Should You Have a List?
Romantic standards are one thing, but do specific hopes limit God?
In our American culture, consumer choice is king. We like options, customization, shopping around. Whether we’re grabbing a made-to-order latte or browsing through online reviews to find the best dinner spot, car or tech toy, retailers cater to our sense of empowerment by affording us the ability to make consumer choices. Even when a product disappoints, we are given the option of returning it or upgrading to a newer, better, brighter version.
So what happens when the cultural value of consumer choice trickles into our relationships? Buying a product and building a relationship are not in the same category, but sometimes we act as if they are. This is one attitude that often contributes to the dissatisfaction of singles in the dating pool. We begin to view relationships as utilitarian rather than a mutual commitment, and lean toward consumerism by comparison shopping. We hold out on a perfectly good date because of the possibility that there’s someone better out there, or brand individuals on first impression according to whether they fit our type or not.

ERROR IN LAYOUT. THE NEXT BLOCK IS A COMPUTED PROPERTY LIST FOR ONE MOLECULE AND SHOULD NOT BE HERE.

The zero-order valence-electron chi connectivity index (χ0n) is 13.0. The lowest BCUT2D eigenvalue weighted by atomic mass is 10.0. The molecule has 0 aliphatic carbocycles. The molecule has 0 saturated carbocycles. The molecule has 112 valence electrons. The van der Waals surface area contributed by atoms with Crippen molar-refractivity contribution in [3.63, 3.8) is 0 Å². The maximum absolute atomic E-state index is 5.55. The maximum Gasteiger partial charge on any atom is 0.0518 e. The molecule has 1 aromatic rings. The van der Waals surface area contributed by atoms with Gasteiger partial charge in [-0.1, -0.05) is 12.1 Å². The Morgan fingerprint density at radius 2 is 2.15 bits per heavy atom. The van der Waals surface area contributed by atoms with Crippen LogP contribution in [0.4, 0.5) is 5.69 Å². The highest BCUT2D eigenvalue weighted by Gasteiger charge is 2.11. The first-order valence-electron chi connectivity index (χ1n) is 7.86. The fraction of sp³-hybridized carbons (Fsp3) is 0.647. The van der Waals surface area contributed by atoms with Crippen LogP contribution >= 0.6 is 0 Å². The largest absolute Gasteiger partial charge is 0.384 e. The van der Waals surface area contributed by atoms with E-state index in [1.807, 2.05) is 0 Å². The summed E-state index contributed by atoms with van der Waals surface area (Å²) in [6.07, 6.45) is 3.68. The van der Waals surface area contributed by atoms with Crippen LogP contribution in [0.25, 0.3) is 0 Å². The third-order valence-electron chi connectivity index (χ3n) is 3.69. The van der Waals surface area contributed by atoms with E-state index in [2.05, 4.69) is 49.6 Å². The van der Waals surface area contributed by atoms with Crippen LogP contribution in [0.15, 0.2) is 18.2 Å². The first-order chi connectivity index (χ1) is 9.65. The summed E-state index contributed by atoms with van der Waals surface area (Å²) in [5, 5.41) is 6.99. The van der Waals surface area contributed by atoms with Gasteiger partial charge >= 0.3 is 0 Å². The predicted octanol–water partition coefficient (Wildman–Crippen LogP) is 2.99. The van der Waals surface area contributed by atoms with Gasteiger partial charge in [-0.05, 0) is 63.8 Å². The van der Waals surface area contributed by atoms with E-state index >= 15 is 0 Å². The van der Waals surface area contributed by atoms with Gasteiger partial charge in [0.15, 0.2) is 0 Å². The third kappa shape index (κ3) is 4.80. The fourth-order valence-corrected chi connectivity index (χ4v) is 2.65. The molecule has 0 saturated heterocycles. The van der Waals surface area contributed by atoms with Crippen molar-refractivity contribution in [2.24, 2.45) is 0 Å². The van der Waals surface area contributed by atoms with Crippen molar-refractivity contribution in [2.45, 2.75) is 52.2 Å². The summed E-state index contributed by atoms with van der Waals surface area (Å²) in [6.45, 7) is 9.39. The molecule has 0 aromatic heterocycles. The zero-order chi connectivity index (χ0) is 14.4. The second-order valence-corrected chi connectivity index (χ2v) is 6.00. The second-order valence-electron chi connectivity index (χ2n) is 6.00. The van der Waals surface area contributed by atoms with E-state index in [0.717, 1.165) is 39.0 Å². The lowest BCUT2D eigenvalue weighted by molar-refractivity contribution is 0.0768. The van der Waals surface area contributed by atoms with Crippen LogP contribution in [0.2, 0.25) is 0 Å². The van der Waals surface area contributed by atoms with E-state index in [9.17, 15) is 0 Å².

Creating a list of desired traits in a future spouse is another debated practice that may carry consumer parallels. The subject has sparked new discussion with newly engaged author Donald Miller’s recent blog post, “What Are You Looking for in a Spouse? Why not Create a List?” Well, it turns out many people had reasons as to “why not,” such as Karen Swallow Prior’s cautionary response on the women’s blog of Christianity Today.
In the much-discussed blog, Miller encourages all single men and women to make a list to cultivate a vision for their future marriage. In this way, making a list can be a healthy exercise, shaping expectations according to biblical standards, guarding against settling for less and identifying specific virtues that will not be easily mistaken for shallow, generic chemistry. But a list can also backfire if we become “married” to our ideal rather than remaining open for God to usher His intended for us into our lives. If we become fixated on our list as an authority rather than a tool, this attitude betrays a consumer mindset that is more concerned with shopping suitors than viewing each person as the gift that they are.